Monday, 1 September 2014

Leek and the outbreak of World War One



It was a glorious summer, that summer of 1914. The people of the Staffordshire Moorlands were determined to enjoy the season in time honoured fashion by attending events, going on a trip to the seaside, or playing or watching summer sports.

An event that had been going for over 60 years in 1914 was the Endon Well Dressing held in late May. The procession was led by St Anne’s Valley band. The Rev Morris gave the service and crowned Miss Hammersley as the Queen. On the green Morris dancers performed the horn pipe. On the second day a fancy dress was held with Mr Thorley winning the males section dressed as an Indian Chief and Miss Newman the female dressed as Elizabeth 1st. Miss Grundy won the skipping race and in the Milk Churn race for farm hands S Fletcher of Rudyard triumphed.

There were concerns for the people of the Moorlands that summer. In Ireland there was resistance to the idea of granting independence to the island. The Protestant North threatened to rise in armed insurrection and politicians were unsure of the loyalty of troops. One of the MPs against “Home Rule” for Ireland was Leo Amery who attended a packed public meeting in Leek.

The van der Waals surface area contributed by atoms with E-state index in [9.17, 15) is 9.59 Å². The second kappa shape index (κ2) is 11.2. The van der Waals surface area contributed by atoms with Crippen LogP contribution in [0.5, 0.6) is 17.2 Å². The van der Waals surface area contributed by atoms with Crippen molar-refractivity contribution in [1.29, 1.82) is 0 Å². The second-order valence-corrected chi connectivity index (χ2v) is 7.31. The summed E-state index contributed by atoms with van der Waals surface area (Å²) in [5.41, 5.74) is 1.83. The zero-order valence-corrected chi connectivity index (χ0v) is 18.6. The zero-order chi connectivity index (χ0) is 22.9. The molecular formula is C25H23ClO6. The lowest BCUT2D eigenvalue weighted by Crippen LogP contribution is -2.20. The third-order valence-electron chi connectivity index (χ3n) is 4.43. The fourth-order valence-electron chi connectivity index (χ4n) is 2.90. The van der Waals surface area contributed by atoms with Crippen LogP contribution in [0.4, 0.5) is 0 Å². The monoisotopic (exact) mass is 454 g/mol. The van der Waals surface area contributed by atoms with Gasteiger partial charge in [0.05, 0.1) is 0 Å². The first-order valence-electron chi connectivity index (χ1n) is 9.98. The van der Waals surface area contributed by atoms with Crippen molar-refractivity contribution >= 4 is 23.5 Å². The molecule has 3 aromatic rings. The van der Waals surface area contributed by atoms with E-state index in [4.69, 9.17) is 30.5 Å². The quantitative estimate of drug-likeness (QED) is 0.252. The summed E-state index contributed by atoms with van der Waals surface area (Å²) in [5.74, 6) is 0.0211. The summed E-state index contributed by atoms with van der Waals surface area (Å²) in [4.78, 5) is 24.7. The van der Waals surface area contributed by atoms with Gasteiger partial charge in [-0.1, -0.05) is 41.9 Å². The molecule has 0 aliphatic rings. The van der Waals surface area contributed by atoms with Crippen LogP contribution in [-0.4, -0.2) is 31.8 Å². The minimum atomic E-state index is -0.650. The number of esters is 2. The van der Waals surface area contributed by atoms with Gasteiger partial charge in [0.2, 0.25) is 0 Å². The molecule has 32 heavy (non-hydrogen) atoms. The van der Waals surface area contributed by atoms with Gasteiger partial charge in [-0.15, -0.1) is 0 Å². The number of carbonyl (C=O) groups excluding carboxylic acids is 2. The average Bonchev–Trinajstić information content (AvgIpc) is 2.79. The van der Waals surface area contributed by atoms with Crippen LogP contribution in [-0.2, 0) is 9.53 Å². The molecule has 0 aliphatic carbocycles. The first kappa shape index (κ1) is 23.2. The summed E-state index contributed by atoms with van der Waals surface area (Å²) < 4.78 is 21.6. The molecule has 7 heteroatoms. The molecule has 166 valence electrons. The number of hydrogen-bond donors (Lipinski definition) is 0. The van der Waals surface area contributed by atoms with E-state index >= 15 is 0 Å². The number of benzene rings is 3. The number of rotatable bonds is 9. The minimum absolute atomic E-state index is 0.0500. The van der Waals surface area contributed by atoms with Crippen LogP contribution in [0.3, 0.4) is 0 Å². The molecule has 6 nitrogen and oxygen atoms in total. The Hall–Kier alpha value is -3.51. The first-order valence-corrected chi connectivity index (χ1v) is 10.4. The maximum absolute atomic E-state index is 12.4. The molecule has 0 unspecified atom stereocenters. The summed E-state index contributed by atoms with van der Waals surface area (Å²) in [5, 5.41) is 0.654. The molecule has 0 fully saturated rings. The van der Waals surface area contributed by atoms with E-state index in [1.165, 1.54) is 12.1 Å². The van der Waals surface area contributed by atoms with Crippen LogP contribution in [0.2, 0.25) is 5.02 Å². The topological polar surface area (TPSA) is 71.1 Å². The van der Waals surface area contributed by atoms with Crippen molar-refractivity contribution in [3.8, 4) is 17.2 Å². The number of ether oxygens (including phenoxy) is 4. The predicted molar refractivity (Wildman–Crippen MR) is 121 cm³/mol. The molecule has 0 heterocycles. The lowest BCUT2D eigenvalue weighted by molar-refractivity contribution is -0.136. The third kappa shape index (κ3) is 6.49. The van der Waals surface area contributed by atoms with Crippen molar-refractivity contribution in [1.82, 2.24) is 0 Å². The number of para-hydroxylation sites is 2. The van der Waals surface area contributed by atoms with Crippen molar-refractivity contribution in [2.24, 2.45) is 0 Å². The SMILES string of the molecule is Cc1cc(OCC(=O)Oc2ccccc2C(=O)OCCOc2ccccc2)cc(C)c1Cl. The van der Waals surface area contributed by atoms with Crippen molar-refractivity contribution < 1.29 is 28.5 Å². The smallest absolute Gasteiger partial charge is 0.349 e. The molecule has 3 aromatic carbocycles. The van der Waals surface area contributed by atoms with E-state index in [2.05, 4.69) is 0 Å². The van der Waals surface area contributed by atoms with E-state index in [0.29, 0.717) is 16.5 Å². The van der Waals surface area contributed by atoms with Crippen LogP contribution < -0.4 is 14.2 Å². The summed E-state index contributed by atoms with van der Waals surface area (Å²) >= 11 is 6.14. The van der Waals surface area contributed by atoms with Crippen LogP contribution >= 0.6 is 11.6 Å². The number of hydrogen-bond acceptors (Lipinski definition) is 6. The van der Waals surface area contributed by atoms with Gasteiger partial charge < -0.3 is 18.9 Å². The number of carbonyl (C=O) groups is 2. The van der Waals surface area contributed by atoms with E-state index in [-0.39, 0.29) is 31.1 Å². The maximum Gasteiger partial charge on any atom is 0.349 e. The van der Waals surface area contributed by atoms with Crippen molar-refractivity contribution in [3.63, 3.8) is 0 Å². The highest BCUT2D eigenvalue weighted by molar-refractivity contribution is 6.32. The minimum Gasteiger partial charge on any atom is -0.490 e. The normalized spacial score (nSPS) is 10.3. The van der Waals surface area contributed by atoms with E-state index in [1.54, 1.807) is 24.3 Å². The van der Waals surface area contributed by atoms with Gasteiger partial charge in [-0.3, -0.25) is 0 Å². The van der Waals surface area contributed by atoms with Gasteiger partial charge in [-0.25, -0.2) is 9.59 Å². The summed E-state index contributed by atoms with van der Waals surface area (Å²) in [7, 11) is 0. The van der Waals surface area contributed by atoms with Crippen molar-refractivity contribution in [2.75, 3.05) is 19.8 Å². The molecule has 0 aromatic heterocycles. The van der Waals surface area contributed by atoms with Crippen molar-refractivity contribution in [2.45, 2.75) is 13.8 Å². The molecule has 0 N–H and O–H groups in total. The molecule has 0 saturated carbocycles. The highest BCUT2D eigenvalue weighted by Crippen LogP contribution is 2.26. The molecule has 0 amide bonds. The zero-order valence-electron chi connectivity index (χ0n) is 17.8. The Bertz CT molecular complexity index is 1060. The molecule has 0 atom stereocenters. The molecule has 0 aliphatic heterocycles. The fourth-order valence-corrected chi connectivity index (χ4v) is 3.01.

The period before the First World War was known as the “Great Unrest” as strike action took place in most major industries. Troops were seen on the streets of Britain.

The campaign to grant women the vote was reaching a crisis. The previous year Miss Davison had thrown herself before the King’s horse at the Derby. The debate was also played out locally. Suffragette Charlotte Despard had addressed a meeting in Leek in 1911. One should recall also the work done at a national level by Hannah Kidd of Leek.

Away from politics locals could enjoy watching cricket as Leek Highfield beat a team from Abram Colliery of Wigan (Abram had been the scene of a major pit disaster 6 years before).

There were charabanc trips out to Wales or one could stay at home and take pleasure in smoking Egyptian cigarettes supplied by Simpson’s. Again the cinema was in its infancy and the curious could see an American film “Dr Jekyll and Mr Hyde” or catch Kimberley and Melbourne “two favourite comedians” who appeared at the Grand.

A real red letter event was the Leek Rose Festival organised by the Band of Hope (the temperance movement was always strong) with float after float filled with youngsters dressed in the costumes of the people of the Empire. Pride of place went to the Coronation Coach with Queen Carrie Morgan and her ladies in waiting filled with flowers and messages against the evils of drink. The weather was perfect. In the newspaper of the 4th July reporting the affair were details of an assassination of Archduke Ferdinand in a far off little known town of Sarajevo.


Later in July as Austria declared war on Serbia Vera Brittan, mother of politician Shirley Williams took her Oxford entrance exams at Leek Technical College complaining in the heat of the “odiferous” students in the hall. And as British politicians made their fateful decisions to commit the country to war in the last weekend of peace West End Crusaders cricketers played a team from Wardle and Davenport. Of the 22 players 7 would die in the bloodbath that was about to engulf the world.